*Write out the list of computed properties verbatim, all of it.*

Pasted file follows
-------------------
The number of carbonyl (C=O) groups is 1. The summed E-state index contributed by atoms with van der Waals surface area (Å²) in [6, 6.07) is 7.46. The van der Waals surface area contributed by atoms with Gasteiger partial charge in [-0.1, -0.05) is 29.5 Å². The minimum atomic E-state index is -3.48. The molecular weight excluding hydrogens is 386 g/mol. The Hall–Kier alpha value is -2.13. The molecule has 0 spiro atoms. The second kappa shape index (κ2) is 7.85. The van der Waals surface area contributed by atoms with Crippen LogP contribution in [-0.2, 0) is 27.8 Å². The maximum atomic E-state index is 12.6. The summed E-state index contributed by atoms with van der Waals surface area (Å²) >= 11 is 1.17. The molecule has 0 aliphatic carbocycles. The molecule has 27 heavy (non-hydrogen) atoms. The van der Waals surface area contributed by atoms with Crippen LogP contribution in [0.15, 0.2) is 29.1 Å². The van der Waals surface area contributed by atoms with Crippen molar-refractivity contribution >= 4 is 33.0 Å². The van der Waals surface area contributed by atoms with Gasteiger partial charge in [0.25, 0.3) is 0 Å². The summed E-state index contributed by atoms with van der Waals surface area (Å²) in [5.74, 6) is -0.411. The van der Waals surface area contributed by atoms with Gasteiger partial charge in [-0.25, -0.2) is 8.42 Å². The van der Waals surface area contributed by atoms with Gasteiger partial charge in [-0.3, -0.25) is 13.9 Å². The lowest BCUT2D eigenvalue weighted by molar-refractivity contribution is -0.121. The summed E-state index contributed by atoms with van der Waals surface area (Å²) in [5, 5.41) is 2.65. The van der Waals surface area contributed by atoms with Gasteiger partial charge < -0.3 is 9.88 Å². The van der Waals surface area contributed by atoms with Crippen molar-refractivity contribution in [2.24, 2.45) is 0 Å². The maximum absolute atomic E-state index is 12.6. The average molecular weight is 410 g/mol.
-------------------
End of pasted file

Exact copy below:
The number of carbonyl (C=O) groups is 1. The summed E-state index contributed by atoms with van der Waals surface area (Å²) in [6, 6.07) is 7.46. The van der Waals surface area contributed by atoms with Gasteiger partial charge in [-0.1, -0.05) is 29.5 Å². The minimum atomic E-state index is -3.48. The molecular weight excluding hydrogens is 386 g/mol. The Hall–Kier alpha value is -2.13. The molecule has 0 spiro atoms. The second kappa shape index (κ2) is 7.85. The van der Waals surface area contributed by atoms with Crippen LogP contribution in [-0.2, 0) is 27.8 Å². The maximum atomic E-state index is 12.6. The summed E-state index contributed by atoms with van der Waals surface area (Å²) >= 11 is 1.17. The molecule has 0 aliphatic carbocycles. The molecule has 27 heavy (non-hydrogen) atoms. The van der Waals surface area contributed by atoms with Crippen LogP contribution in [0.15, 0.2) is 29.1 Å². The van der Waals surface area contributed by atoms with Crippen molar-refractivity contribution >= 4 is 33.0 Å². The van der Waals surface area contributed by atoms with Gasteiger partial charge in [0.25, 0.3) is 0 Å². The summed E-state index contributed by atoms with van der Waals surface area (Å²) in [5.74, 6) is -0.411. The van der Waals surface area contributed by atoms with Gasteiger partial charge in [-0.25, -0.2) is 8.42 Å². The van der Waals surface area contributed by atoms with Gasteiger partial charge in [-0.3, -0.25) is 13.9 Å². The lowest BCUT2D eigenvalue weighted by molar-refractivity contribution is -0.121. The summed E-state index contributed by atoms with van der Waals surface area (Å²) in [5, 5.41) is 2.65. The van der Waals surface area contributed by atoms with Gasteiger partial charge < -0.3 is 9.88 Å². The van der Waals surface area contributed by atoms with Crippen molar-refractivity contribution in [2.24, 2.45) is 0 Å². The maximum absolute atomic E-state index is 12.6. The average molecular weight is 410 g/mol.